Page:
I’m not sure why the story of Ashley bothers me. All I know is that it does.
Ashley is a nine year old girl – called “Pillow Angel” by her parents – who has static encephalopathy. She has the mental ability of a three month old baby. Her condition is not expected to improve and after consultation with doctors her parents decided to have her uterus and breast buds surgically removed and estrogen administered to seriously restrain her growth.
The reasons given for these procedures are outlined in the linked BBC report and at first all seem logical; the doctors felt they were ethically justified and would allow Ashley a better quality of life.
So why am I disturbed by this story?
Basically, because there appears to be an anomaly. The parents, who I am convinced felt they were making the right decision, said:
“…….the central purpose of the treatment is to improve Ashley’s quality of life.”
Later, they say:
“………the girl lacks the cognitive capacity to experience any sense of indignity.”
To me, those two statements are contradictory. If Ashley has little or no cognitive capacity, then she can hardly recognize any change in her quality of life. Hence, the medical procedures could be of no benefit to the child, but would drastically aid the parents in looking after her.
As an animal welfare worker for many years, I was keen to persuade dog and cat owners of the advantages of neutering their pets. I was fully aware of the stray animal problems besetting the UK and anything done to reduce the numbers had to be worthwhile. But I was under no illusion that the benefits were of anything but a social nature – advantageous to the owners and society in general, rather than to the animals themselves. Dogs and cats, whatever their owners may feel, have limited cognitive capacities and accept mating and the birthing of litters as a matter of instinct. Of course, pet neutering does have the advantage to the animal of removing its instinctive need to roam in search of a mate, but that is hardly relevant in this instance.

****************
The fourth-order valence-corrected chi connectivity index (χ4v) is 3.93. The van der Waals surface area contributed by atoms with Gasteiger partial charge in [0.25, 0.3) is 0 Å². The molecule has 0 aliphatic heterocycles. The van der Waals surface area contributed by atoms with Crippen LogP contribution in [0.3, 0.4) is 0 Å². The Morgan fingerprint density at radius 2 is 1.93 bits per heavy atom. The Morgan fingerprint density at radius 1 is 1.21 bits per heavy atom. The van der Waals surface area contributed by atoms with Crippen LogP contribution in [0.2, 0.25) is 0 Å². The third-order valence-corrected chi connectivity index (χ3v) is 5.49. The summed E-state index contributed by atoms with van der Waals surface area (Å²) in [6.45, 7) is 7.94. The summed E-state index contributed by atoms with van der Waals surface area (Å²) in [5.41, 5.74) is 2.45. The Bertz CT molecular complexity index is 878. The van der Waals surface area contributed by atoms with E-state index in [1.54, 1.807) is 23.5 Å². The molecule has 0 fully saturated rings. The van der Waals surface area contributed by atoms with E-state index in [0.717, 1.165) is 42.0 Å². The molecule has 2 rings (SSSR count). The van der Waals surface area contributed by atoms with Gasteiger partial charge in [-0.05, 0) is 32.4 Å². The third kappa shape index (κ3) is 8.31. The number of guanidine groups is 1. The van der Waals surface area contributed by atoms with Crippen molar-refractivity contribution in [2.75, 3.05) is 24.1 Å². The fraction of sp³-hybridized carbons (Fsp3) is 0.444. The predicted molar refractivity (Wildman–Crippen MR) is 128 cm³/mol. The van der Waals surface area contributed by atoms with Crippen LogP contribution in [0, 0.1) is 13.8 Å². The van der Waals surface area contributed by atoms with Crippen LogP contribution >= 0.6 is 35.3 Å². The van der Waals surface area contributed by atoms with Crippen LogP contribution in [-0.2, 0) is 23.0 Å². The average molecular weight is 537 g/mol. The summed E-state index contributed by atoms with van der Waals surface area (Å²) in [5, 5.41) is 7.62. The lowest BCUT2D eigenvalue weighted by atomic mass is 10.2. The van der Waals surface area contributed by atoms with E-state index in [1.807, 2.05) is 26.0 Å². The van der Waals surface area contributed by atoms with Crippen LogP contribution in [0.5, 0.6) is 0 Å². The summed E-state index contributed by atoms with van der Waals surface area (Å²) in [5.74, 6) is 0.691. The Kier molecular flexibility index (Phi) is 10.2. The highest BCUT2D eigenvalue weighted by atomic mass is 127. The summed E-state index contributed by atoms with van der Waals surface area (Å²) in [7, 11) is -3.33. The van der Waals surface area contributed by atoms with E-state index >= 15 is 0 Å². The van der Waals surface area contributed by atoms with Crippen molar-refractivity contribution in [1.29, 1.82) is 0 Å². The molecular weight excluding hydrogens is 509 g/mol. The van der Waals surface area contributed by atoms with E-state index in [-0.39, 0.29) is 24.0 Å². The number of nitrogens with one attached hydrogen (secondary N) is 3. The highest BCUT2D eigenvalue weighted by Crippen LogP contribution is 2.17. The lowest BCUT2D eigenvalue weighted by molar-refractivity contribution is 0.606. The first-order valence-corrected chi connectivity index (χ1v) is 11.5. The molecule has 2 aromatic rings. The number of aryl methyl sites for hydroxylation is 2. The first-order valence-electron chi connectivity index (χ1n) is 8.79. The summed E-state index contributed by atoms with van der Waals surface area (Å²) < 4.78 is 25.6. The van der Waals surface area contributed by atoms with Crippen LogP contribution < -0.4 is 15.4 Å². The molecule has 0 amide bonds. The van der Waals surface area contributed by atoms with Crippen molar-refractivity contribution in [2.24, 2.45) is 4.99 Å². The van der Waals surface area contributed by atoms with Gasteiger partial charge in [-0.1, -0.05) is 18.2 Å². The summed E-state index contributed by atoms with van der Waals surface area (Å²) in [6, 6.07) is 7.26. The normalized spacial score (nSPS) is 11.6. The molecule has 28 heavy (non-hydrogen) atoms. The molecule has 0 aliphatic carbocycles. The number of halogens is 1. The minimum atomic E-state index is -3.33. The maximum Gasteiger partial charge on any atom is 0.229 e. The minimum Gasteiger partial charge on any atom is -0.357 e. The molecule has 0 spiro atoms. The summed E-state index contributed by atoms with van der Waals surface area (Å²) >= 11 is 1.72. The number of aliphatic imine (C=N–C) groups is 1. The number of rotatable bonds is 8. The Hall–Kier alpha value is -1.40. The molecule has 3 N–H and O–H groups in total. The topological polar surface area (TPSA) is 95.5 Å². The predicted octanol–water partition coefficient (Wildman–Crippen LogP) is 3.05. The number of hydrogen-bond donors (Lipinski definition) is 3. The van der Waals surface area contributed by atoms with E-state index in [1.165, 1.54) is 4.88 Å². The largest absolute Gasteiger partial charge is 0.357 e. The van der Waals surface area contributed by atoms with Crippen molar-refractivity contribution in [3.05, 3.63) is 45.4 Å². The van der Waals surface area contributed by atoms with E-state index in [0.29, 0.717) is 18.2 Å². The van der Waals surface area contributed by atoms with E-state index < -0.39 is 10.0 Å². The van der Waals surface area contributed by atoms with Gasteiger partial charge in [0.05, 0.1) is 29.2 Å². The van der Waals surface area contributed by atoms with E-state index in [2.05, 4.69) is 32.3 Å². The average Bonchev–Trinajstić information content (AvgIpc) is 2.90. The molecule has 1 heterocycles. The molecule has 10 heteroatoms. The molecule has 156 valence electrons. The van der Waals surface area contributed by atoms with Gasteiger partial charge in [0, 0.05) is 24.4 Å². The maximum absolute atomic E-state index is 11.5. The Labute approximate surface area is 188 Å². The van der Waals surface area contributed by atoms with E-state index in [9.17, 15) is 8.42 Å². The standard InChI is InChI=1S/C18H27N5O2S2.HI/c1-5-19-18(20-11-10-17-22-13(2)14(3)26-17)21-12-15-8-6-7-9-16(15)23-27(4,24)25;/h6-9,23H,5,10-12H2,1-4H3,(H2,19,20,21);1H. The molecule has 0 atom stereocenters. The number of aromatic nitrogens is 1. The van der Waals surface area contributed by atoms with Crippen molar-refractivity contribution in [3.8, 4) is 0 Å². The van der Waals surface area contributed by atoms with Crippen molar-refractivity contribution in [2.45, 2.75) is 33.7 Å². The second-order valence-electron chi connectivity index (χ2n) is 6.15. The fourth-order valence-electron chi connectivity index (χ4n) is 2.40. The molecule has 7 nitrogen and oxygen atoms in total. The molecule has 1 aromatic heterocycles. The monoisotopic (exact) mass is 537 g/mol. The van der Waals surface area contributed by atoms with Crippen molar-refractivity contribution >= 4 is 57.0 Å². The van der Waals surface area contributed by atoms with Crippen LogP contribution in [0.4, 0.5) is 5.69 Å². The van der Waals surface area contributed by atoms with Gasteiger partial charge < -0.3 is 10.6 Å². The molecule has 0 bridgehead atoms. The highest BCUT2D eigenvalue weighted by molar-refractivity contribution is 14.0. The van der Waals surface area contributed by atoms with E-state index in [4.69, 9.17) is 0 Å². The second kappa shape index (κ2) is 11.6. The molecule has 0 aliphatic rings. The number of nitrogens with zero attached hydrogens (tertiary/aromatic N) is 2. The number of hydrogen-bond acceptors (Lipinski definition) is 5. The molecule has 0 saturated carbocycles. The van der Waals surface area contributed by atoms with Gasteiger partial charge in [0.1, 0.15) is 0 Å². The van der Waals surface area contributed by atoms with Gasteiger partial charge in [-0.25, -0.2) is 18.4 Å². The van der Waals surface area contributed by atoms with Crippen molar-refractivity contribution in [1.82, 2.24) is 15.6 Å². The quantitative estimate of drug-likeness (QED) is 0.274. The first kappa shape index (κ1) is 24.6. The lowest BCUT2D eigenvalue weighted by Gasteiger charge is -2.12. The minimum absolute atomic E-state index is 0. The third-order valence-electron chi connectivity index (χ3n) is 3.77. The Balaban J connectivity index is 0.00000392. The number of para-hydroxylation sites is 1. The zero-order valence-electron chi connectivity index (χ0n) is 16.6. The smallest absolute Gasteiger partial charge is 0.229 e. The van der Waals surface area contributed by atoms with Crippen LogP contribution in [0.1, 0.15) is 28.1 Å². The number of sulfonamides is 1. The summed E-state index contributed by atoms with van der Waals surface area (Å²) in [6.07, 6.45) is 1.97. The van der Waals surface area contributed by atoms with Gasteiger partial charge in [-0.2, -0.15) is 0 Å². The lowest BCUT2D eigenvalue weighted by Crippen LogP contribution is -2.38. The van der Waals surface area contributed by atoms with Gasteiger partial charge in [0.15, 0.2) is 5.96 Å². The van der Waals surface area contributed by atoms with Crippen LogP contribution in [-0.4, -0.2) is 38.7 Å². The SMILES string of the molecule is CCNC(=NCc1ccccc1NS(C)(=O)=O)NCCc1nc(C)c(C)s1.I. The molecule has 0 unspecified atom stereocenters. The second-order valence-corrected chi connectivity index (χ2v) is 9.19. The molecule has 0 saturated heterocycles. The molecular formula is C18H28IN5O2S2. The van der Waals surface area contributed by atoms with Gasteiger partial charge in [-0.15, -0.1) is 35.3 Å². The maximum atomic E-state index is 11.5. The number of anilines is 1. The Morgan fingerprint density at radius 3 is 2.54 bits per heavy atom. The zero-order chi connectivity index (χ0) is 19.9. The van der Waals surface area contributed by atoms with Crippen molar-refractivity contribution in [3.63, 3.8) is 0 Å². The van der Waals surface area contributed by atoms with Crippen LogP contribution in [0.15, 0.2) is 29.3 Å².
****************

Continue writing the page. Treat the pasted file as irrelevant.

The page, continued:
I have nothing but sympathy for the parents of “Pillow Angel”, but I believe the doctors were wrong when they agreed to carry out the procedures. Parents are not always the best people to make decisions in this type of situation, and by deferring to their wishes the doctors failed to uphold medical ethics.
The parents of Ashley are attempting to keep her in a child’s body all her life, and I have to reluctantly agree with Agnes Fletcher of the UK’s Disability Rights Commission who, when asked for her opinion, called it a case of “…….unnecessary medical treatment to deal with what is essentially a social problem”
We have no compunction about spaying our dogs and cats at an early age, but when doctors take such drastic decisions with human beings – even those as handicapped as Ashley – to alter natural processes and prevent maturity, I think it is time to express concern.
Filed under: Difficult decisions